The Doklam standoff between India and China has reached a point where speculation has already begun of armed conflict. However, according to a policy expert, India is already winning this one, even though not a single bullet has been fired from either side!
Abhijit Iyer-Mitra, senior fellow at the Institute of Peace and Conflict Studies in New Delhi, as said in a column written for the Economic Times that it is actually China that is "caught in a bind" over the entire matter, despite the high-pitched rhetoric its officials and news outlets have been spewing.
The author calls it one of the "best managed crises by India's Ministry of External Affairs," because India has taken no step to escalate the situation, despite persistent claims to the contrary. Let's take a look at where things stand, then.
China's repeated 'warnings'
China has heaped its allegations on what India has done:
* A "senior colonel" in the Chinese army has implied that India has invaded Chinese territory, and that China will not tolerate any compromise on the issue. It also refused any negotiation on the issue.
* Wu Qian, a spokesperson of the People's Liberation Army (PLA), referenced the India-China war of 1962, and said India should take lessons from the conflict. The implied statement here was that India should back down before it is defeated in conflict again.
* That was hardly the first time the war and India's defeat was discussed in the context of the Doklam conflict, with Chinese news outlets getting heavily into the act. They also called for China to teach India a "bitter lesson."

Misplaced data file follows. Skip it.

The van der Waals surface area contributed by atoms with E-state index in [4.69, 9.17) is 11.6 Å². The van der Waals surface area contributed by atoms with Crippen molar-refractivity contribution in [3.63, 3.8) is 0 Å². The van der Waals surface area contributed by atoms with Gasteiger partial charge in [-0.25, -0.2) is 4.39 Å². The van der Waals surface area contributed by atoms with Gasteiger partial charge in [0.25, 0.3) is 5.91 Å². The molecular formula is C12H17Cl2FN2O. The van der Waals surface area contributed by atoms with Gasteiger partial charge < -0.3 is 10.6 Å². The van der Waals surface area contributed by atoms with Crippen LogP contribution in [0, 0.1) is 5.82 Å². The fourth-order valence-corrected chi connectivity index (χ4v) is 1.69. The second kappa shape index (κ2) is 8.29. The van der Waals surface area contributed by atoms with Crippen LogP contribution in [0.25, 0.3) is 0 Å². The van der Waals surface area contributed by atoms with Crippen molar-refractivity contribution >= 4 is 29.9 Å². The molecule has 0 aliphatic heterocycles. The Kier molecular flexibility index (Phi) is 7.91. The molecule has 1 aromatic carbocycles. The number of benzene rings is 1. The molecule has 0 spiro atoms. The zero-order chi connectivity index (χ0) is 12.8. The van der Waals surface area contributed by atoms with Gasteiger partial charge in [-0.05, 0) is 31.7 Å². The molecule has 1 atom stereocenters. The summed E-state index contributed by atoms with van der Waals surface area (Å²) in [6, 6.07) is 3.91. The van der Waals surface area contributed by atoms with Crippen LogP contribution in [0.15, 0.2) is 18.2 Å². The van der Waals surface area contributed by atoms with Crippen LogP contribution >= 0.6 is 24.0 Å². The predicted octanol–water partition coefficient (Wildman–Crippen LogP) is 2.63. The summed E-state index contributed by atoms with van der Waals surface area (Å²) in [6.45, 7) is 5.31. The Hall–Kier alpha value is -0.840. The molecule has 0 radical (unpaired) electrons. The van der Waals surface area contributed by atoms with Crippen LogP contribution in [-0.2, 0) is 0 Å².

* Chinese experts have warned time and again of "imminent" war if India does not withdraw its troops from Doklam. The words "military action" and "all out confrontation" have also been thrown around. The Chinese armed forced have also urged India not to "harbour illusions."
* With no signs of India backing down, China resorted to warning of action in Jammu and Kashmir on behalf of Pakistan. Not once, but twice!
* Meanwhile, Chinese news organisations warned of dire action if India tried to counter this threat by bringing in the topic of the Dalai Lama. This was the same Dalai Lama who would go on to call for peace between the two countries.
* Then, when certain sections of Indian polity called for boycotting Chinese goods, Chinese media said it would harm India more than China.
* About a week ago, Chinese armed forces even warned of military action against India within two weeks. They then claimed that India had tresspassed into Chinese territory, even as Bhutan kept on claiming that Doklam belonged to it.
* On Wednesday, China's most-circulated daily newspaper warned that the "countdown to a clash" between India and China had begun.
India's handling of the matter
India, despite the many instigations from China, has continued to try and diffuse tensions between both sides. It has not only asked for dialogues, but also not given in to Chinese provocations for high-pitched rhetoric.
It is this approach that seems to have China rattled. As Iyer-Mitra writes, "[The] Chinese feel that they, rather than India, are caught in a bind," because they are "unable to resort to the use of force for fear of destroying the myth of nuclear deterrence."
He adds that China will be in for some great losses if it now resorts to strategically or diplomatically escalate the situation. Therefore, "short of an extremely serious miscalculation by the Chinese leadership, the situation has plateaued, he says, explaining: "The only spikes will be verbal, and that too from the Chinese side."
Iyer-Mitra thus draws the conclusion: "Escalation is not an option for China. But de-escalation also seems impossible, till public attention is shifted elsewhere."
This is where India's win lies, because it has successfully halted China's "salami tactics" — defined as "a divide-and-conquer process of threats and alliances used to overcome opposition."